Transport Canada is in the middle of a transformation that includes using a risk-based process to ensure its resources, which have been under pressure, best meet safety needs.
Its new Safety Risk Assessment system regularly examines “what we have learned from accidents, oversight, industry evolution, international developments, emerging technologies, etc.” and cross references that to the regulator’s “past interventions to identify what more, if anything, we as a regulator should be doing to drive the incidents and accidents down,” says Robert Sincennes, Transport Canada director, civil aviation, standards branch.
One step was conducting risk identification exercises at the program level, which identified four areas (approach and landing, unmanned aircraft systems, loss of control inflight, human factors).
The next step is launching a new surveillance plan around April 1 that will also be risk based, said Sincennes, speaking at the Aeronautical Repair Station Association’s Annual Symposium on March 15. The new model will be more processed based and focus on specific activities, based on risk—instead of monitoring many things “all the time.”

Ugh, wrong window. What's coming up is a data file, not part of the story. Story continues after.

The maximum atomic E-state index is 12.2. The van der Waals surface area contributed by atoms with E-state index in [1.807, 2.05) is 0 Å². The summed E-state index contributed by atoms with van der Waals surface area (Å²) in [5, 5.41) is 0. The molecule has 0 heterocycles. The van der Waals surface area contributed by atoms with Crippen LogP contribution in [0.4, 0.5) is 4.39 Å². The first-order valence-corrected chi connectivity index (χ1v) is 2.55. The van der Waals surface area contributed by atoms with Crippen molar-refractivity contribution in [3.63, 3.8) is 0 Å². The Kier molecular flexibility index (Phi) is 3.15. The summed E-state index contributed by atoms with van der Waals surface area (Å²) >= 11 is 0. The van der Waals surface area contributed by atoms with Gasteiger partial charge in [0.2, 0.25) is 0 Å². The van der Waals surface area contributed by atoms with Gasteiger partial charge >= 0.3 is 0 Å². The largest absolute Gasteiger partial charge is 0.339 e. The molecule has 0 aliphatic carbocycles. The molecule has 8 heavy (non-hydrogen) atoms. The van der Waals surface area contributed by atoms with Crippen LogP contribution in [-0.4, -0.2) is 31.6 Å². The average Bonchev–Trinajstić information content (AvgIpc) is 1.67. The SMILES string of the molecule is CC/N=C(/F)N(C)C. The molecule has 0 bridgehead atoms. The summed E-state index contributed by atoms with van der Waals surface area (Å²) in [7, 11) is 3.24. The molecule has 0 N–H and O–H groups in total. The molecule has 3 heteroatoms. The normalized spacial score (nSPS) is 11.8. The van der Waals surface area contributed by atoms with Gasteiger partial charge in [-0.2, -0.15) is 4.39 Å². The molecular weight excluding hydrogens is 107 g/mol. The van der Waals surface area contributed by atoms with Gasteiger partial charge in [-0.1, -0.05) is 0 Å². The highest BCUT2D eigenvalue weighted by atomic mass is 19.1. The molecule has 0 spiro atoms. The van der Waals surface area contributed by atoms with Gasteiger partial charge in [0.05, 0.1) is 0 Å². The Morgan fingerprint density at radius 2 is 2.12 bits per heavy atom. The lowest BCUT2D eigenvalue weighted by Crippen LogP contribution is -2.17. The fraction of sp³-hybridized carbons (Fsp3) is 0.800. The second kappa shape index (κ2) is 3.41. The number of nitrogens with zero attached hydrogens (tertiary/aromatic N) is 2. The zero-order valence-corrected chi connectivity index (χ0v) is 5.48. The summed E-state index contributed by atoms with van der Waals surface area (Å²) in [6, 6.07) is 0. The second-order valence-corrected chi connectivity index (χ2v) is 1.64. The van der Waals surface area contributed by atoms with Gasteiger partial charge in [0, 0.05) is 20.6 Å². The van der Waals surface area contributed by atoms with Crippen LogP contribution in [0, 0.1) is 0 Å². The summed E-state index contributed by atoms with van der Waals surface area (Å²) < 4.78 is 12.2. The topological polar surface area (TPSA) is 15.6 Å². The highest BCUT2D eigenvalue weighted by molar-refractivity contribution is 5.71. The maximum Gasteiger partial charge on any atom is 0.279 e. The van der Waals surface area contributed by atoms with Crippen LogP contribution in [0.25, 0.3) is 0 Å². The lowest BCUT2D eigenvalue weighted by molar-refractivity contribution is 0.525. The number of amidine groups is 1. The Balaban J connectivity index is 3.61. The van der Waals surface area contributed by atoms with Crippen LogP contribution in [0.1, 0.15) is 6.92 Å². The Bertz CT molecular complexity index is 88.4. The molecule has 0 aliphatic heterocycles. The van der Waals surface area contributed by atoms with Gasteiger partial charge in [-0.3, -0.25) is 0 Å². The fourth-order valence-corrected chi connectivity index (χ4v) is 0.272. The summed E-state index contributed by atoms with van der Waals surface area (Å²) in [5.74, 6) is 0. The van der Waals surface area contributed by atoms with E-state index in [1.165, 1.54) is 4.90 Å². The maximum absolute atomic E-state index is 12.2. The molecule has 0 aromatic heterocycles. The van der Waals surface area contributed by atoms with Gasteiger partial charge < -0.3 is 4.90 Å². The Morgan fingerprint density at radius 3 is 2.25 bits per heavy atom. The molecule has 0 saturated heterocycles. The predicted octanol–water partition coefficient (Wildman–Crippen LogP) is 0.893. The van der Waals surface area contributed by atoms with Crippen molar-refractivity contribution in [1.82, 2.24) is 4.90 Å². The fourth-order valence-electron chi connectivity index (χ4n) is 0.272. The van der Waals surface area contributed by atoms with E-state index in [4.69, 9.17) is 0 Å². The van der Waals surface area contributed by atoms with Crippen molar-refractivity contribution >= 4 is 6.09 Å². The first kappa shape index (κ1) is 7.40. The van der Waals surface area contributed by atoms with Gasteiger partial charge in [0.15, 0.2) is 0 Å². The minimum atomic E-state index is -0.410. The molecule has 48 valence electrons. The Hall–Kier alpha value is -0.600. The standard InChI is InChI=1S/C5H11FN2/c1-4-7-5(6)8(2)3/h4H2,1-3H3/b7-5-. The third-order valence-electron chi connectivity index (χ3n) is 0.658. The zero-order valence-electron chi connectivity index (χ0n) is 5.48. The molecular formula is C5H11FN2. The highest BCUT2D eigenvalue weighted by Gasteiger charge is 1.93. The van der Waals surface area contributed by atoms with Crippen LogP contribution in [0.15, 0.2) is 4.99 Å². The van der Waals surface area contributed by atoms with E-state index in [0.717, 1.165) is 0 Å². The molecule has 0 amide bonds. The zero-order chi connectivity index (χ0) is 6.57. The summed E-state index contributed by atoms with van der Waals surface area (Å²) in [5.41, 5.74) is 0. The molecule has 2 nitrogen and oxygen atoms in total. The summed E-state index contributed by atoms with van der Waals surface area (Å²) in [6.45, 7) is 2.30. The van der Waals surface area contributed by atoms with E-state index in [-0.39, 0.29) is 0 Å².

Other major Transport Canada transformation pillars underway include overhauling the air operator certificate program, modernizing the Canadian Aviation Regulations and updating fees. Sincennes says updating the Canadian Aviation Regulations is a five-year project focused on modernizing the rules, “cleaning them up as much as possible,” and taking into account new technologies.
Some of its internal activities associated with the transformation including things like employee training, developing better tools and guidance materials, updating IT systems to move away from paper and better communications.
Transport Canada’s average inspector age is above 50 years old and its attrition-recruitment rate is more than 25% over the last three years. “We expect that same rate to follow for several more,” says Sincennes. So the internal transformation is equally important.